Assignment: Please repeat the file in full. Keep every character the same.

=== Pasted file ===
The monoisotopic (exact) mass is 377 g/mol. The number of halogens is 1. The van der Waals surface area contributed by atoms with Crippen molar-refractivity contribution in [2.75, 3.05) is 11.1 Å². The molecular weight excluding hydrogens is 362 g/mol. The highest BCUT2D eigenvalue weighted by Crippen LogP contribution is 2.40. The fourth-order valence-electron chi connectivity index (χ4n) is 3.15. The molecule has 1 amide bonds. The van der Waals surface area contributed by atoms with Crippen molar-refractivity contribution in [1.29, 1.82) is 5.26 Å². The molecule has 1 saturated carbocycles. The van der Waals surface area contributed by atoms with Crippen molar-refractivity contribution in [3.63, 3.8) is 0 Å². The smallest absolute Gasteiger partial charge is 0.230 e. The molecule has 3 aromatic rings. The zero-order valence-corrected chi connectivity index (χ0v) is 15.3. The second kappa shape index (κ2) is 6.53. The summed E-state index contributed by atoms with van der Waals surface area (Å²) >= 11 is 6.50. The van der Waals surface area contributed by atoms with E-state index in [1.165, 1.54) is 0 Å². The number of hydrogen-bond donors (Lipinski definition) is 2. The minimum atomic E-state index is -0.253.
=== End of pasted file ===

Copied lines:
The monoisotopic (exact) mass is 377 g/mol. The number of halogens is 1. The van der Waals surface area contributed by atoms with Crippen molar-refractivity contribution in [2.75, 3.05) is 11.1 Å². The molecular weight excluding hydrogens is 362 g/mol. The highest BCUT2D eigenvalue weighted by Crippen LogP contribution is 2.40. The fourth-order valence-electron chi connectivity index (χ4n) is 3.15. The molecule has 1 amide bonds. The van der Waals surface area contributed by atoms with Crippen molar-refractivity contribution in [1.29, 1.82) is 5.26 Å². The molecule has 1 saturated carbocycles. The van der Waals surface area contributed by atoms with Crippen molar-refractivity contribution in [3.63, 3.8) is 0 Å². The smallest absolute Gasteiger partial charge is 0.230 e. The molecule has 3 aromatic rings. The zero-order valence-corrected chi connectivity index (χ0v) is 15.3. The second kappa shape index (κ2) is 6.53. The summed E-state index contributed by atoms with van der Waals surface area (Å²) >= 11 is 6.50. The van der Waals surface area contributed by atoms with E-state index in [1.165, 1.54) is 0 Å². The number of hydrogen-bond donors (Lipinski definition) is 2. The minimum atomic E-state index is -0.253.